Why a generation of well-educated, ambitious, smart young Canadians has no future
Melanie Cullins is no pipe dreamer. She chose a vocation that, by unanimous opinion, represented a path to steady employment—teaching English as a second language to the thousands of immigrants pouring into B.C., a good many of whom, the experts predicted, would be making their way to Victoria, where she grew up and wished to make a home. That was back in the early 2000s, when opportunities for the young and industrious appeared unlimited. A rewarding career seemed within reach for all.
Cullins’s degree in applied linguistics was the gold standard of ESL qualifications. But she graduated in the thick of the 2008 financial meltdown, and the entry-level position she imagined would launch her career never materialized. Governments cut back on language transition programs. Resumés piled up in recruitment offices. Her calls to program directors went unanswered. “For me, that was a huge blow,” she says. “I had almost perfect performance reviews from my practicums, but I couldn’t even get an interview. You start to wonder: what’s wrong with me?”
She took temporary work to support herself—waitressing, schlepping lattés, baking cupcakes in a family friend’s café. She volunteered in an ESL classroom in order to beef up her C.V. Yet the weeks slipped by with nary a callback, and when she got pregnant 2½ years ago, her dreams took a back seat to necessity. She took another stab at finding work in her field when her son Liam was old enough for day care. But by then, incredibly, the job market had worsened. Now, with her husband, Benjamin, doing contract work for the B.C. forest ministry, the 28-year-old wonders whether she’ll ever attain a comfortable, middle-class life—a house, college funds for the kids, money left over for retirement. “I have no pension plan. My husband has no pension or benefit plan,” she says. “We’re renters in one of the country’s most expensive cities, and we’d like to someday own a home. Once you have kids, these things really start to worry you. You’re always thinking, ‘Will I ever get ahead?’ “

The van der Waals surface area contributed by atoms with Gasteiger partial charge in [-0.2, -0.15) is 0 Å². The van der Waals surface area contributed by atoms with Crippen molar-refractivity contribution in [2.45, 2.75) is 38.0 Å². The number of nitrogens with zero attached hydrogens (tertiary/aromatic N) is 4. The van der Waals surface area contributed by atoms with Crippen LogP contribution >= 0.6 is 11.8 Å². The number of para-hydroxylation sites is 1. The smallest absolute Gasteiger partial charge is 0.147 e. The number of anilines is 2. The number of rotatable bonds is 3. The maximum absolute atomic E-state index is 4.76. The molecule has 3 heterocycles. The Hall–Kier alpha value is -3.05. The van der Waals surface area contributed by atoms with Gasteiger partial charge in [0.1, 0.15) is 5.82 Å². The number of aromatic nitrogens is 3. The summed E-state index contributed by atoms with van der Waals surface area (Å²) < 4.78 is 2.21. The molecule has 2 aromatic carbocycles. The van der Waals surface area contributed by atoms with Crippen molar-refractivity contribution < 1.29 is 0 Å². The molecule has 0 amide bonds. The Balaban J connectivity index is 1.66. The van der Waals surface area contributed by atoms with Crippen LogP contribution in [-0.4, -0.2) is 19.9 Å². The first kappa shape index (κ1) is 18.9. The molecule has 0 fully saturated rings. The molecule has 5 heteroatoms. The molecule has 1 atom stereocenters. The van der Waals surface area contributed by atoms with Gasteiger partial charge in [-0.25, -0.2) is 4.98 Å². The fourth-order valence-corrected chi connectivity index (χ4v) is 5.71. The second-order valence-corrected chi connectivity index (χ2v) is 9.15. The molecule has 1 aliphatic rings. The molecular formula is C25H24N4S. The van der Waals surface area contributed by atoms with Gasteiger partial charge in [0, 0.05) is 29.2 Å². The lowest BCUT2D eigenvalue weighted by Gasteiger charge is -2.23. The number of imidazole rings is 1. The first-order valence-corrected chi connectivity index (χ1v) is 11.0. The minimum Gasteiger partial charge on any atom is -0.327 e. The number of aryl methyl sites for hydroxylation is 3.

Many in Cullins’s age bracket are asking themselves the same question. In Canada, as in the U.S. and Europe, workers in their 20s increasingly find themselves wandering the perimeters of their chosen careers. Youth unemployment in this country reached 15.2 per cent during the recent downturn, the highest level in two decades. Yet the top-line number fails to capture the depth of the problem. It turns out that most young people are working—typically in jobs well below their levels of qualification, and often outside their fields. Those lucky enough to get a toehold in their chosen professions have a hard time getting enough hours or pay to support themselves, statistics show. Yet they forge on, from unpaid internship to dead-end contract, giving the lie to depictions of a shiftless generation addled by an overdeveloped sense of entitlement.